Giving a Voice to the LGBTQ+ Community

Meet Ryan Clary, Former Executive Director of the National Viral Hepatitis Roundtable and longtime HIV and AIDS advocate who has dedicated his life to giving a voice to liver patients, specifically the LGBTQ community, by pushing policymakers, public health officials, medical and health care providers to address our nation’s growing liver disease crisis.

For Ryan, the connections to viral hepatitis have been personal, and prompted him to take action.

“In March 2001, my partner was diagnosed with chronic hepatitis B and liver cancer and was given six months to live”, Clary said. “He passed away five months later at age 33. The following year, my uncle passed away from hepatitis C complications. While I had been working in HIV for ten years, my personal losses were in viral hepatitis and I knew I needed to do something to raise awareness around this silent, deadly disease.”


Ryan saw a clear divide between the education and care that heterosexual patients received versus that of the LGBTQ+ community.

“The biggest barrier in care for LGBTQ+ people is stigma”, Ryan said. Stigma not only around sexuality and gender identity but their disease as well. Ryan went on to say, “There are obviously specific conditions that LGBTQ+ people deal with that require sensitive and knowledgeable providers but in many parts of the country, those providers are few and far between.”

Another barrier for the LGBTQ+ community is access to affordable, quality healthcare. Statistics show LGBTQ+ people, especially transgender people, are more likely to be low income than heterosexual people. This results in difficulties affording health insurance and associated out of pocket expenses.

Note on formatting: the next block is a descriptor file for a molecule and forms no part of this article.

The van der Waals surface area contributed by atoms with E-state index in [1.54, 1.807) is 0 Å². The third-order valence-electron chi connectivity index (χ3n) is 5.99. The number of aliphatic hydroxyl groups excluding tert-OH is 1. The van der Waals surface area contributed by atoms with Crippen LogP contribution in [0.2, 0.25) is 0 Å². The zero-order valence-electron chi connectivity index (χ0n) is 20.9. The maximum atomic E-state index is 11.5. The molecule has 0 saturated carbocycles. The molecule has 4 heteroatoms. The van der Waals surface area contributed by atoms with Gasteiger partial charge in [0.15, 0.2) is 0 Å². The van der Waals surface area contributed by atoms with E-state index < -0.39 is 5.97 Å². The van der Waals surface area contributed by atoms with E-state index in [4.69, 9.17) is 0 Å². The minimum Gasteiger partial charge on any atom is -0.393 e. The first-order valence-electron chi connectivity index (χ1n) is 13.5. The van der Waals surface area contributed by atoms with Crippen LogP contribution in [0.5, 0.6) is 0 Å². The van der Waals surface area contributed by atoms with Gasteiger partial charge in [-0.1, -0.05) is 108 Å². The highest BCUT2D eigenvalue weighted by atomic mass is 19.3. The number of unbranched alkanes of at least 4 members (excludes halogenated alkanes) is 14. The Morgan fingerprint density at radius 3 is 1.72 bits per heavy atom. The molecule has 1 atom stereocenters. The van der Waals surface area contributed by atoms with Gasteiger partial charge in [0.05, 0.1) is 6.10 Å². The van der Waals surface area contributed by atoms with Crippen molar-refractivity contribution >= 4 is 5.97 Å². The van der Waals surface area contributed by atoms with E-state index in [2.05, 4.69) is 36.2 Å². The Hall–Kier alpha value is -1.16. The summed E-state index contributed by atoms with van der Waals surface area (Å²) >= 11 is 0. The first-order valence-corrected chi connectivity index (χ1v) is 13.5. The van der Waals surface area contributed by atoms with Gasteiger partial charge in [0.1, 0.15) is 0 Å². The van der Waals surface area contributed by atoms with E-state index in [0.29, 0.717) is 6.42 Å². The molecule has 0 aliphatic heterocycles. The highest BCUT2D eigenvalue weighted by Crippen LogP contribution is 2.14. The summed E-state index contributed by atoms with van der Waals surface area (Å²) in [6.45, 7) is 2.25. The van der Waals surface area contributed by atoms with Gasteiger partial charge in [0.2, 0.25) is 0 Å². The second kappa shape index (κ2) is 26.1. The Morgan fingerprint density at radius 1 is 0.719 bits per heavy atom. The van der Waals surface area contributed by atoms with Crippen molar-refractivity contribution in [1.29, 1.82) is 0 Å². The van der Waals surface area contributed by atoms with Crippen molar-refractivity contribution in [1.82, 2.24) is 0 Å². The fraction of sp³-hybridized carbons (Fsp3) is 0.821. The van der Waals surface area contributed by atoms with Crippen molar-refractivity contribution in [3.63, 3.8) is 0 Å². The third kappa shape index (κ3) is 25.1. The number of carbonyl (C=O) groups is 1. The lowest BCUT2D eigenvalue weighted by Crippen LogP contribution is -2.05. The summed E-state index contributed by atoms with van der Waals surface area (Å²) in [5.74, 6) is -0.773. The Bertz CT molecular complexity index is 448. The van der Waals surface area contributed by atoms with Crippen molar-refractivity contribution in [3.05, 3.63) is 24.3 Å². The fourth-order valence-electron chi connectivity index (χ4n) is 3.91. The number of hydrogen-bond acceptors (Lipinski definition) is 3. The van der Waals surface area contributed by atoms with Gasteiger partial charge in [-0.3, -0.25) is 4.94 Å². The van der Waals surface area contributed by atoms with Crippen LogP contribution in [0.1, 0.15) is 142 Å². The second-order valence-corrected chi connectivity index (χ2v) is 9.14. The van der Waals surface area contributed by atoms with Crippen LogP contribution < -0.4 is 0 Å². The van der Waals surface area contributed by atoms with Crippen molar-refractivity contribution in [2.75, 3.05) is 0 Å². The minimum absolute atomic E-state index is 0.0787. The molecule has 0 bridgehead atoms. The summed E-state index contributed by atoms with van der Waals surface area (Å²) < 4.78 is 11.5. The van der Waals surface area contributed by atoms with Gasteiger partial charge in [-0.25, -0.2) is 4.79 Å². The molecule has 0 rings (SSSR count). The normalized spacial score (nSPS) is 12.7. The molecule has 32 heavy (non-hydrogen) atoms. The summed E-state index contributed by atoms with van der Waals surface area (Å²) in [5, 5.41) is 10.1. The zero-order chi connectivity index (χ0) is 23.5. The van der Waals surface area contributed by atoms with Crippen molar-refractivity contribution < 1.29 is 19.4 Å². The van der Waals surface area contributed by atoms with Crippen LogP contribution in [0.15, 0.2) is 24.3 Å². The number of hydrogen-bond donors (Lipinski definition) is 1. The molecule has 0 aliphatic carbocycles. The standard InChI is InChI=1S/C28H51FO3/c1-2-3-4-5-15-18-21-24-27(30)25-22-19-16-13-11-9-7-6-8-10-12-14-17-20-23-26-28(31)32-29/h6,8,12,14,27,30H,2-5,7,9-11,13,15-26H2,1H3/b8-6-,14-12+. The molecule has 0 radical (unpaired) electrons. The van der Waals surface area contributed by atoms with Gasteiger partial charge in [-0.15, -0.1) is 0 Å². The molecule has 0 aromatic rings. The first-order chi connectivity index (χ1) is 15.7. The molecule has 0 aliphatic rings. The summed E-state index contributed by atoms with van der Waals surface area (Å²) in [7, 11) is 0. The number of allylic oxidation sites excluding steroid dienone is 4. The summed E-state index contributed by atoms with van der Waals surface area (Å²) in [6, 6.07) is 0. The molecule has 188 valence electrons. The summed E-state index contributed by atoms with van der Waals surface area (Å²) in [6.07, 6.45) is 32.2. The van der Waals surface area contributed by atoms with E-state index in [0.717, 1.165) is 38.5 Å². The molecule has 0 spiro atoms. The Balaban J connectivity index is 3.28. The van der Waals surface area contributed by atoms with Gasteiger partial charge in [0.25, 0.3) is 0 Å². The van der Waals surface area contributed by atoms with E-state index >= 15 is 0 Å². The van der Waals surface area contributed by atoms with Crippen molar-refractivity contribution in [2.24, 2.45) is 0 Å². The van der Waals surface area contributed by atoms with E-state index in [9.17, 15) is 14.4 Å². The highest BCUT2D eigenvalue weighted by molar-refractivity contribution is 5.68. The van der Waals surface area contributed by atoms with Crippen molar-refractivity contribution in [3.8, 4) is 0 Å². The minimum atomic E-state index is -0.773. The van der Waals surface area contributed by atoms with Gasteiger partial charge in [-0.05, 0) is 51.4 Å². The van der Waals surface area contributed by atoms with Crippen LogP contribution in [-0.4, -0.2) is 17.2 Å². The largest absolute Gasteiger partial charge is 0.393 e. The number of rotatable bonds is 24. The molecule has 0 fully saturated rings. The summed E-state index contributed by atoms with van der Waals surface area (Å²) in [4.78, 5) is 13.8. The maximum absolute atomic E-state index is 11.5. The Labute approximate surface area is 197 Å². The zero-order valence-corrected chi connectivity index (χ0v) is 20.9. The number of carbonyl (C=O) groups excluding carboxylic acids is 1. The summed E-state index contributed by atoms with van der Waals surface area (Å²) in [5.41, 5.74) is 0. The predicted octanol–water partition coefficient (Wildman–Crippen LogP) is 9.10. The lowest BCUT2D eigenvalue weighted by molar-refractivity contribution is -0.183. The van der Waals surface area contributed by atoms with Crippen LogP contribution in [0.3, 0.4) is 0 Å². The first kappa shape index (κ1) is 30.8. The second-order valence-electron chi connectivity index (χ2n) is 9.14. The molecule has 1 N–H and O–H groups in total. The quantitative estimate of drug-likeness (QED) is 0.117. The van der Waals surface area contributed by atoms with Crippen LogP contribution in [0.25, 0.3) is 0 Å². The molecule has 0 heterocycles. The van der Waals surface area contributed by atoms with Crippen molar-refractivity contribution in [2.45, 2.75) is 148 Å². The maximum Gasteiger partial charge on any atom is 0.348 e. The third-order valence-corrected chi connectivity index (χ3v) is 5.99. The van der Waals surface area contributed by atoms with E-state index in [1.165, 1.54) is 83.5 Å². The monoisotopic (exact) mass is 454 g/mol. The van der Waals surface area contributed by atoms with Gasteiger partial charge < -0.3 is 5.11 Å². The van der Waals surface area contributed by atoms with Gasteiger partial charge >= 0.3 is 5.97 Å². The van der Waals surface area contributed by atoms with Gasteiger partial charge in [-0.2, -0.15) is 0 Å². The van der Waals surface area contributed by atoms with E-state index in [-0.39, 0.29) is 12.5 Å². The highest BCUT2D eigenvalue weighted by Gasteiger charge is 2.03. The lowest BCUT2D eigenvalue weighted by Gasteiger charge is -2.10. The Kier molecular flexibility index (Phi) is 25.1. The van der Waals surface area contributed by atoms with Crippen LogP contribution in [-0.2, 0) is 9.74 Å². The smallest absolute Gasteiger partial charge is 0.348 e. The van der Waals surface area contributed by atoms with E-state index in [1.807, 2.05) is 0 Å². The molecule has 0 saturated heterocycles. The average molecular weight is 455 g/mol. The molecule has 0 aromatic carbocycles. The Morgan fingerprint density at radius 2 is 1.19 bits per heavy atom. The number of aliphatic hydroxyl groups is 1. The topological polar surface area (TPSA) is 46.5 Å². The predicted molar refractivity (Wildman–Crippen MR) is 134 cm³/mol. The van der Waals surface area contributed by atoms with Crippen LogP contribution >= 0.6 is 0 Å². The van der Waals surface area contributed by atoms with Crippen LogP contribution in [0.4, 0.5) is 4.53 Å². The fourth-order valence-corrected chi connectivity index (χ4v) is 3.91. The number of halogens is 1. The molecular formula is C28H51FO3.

Ryan added, “LGBTQ+ immigrants, particularly those who are undocumented, have very limited access to healthcare coverage, if any at all. Furthermore, LGBTQ+ people of color have barriers based on racism and discrimination.”

During Ryan’s time as Executive Director for the National Viral Hepatitis Roundtable, he worked closely with American Liver Foundation (ALF) on policy and advocacy strategies. 

“ALF plays a unique role in connecting providers and those who have experienced these hardships firsthand”, Ryan stated. “They are a valuable partner in urging decision makers to provide the funding and leadership necessary to eliminate hepatitis B and C in the United States.”



Ryan is happily married to his partner of ten years and says that while there are still many obstacles to overcome, he is hopeful that one day we can break all healthcare barriers and provide the best care, knowledge and power to everyone in the U.S.

When asked what he’d like the public to know he said, “I want them to know that hepatitis B and C exist! I’d like them to check themselves and know that both diseases are preventable.”

June is Pride Month and we just want to say, “Thank you, Ryan!” Thank you for dedicating your life to speaking up for those who don’t have a voice. You are as courageous advocate for ALF and the entire LGBTQ+ community and we are proud to work with you.

Last updated on June 10th, 2024 at 12:22 pm

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